- Carol Lingle Mark ’57

We were saddened to learn of the passing of Edmund Gilday, professor emeritus of religious studies. We remember attending his job talk as curious students, and he brought new energy to the department when he joined in 1995. Professor Gilday was incredibly generous with students. His door was always open, and he was always willing to talk through concepts that came up in class, map out research ideas, and provide advice.

In particular, we credit him with teaching us how to read academic texts. “Start with the table of contents,” he advised. “This is like an outline. If you can connect the chapter titles together in a coherent argument and relate them to the title of the book, then you have already learned something.

”If the chapters are divided into titled sections, do the same thing at that level. Build an argument in your mind by connecting the titles together. Then you do not need to focus on every word and sentence as you read. Simply pay attention to where the argument diverges from what you have in mind, ask yourself why it diverges, and decide whether that divergence is useful or interesting to you.”

We both continue to use this technique as needed, and J.R. now shares similar advice with his students. Thank you, Professor Gilday.

- J.R. Osborn ’97 (co-author Anthony Scotto ’97 Brooklyn, New York)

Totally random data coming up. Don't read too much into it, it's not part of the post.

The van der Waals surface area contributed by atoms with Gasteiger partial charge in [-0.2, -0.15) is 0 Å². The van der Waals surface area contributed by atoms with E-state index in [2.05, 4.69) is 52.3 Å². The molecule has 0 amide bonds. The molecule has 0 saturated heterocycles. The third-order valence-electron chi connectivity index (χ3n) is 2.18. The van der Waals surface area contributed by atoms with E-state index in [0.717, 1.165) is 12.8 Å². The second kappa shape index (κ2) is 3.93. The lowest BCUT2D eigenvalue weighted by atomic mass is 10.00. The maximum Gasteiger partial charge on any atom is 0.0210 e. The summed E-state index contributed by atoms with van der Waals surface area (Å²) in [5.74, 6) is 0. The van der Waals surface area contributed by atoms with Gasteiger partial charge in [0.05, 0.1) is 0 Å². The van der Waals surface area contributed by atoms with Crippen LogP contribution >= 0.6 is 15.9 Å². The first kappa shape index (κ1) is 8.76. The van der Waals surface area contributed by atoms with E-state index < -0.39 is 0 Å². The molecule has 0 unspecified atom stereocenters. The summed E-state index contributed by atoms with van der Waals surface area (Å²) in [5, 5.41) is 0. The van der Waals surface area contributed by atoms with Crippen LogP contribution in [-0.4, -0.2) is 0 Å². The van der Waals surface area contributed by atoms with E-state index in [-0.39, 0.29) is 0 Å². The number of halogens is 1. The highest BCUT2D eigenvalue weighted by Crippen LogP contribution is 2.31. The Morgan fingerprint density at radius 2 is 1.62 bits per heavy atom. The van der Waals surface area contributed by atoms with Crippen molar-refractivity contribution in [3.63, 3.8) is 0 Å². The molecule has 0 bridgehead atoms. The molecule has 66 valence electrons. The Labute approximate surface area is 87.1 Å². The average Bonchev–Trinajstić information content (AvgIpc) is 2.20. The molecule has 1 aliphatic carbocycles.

Summer 2022

2 page spread from the beginning of the article If These Walls Could TalkI write to assure your editors and readers that those halls glorified in (“If These Walls Could Talk,” Fall 2021) can indeed talk, or at least could talk with eloquence when I attended Grinnell.

In 1941, a few months before Pearl Harbor, Grinnell employed 15 or 20 students to live on campus for the summer and work on various maintenance projects. For this work, living quarters and meals were furnished, plus 25 cents an hour, a small amount of that in cash and the rest applied to tuition fees.

I was assigned to scrub walls of dorm and cottage rooms, day in and day out, all summer, hundreds of rooms.

Could those walls talk? Indeed, they could, not audibly, but in the form of messages, poems, pictures, caricatures, tales of conquests, slander, or praise directed at other students and faculty — enough material to fill a large book and then some.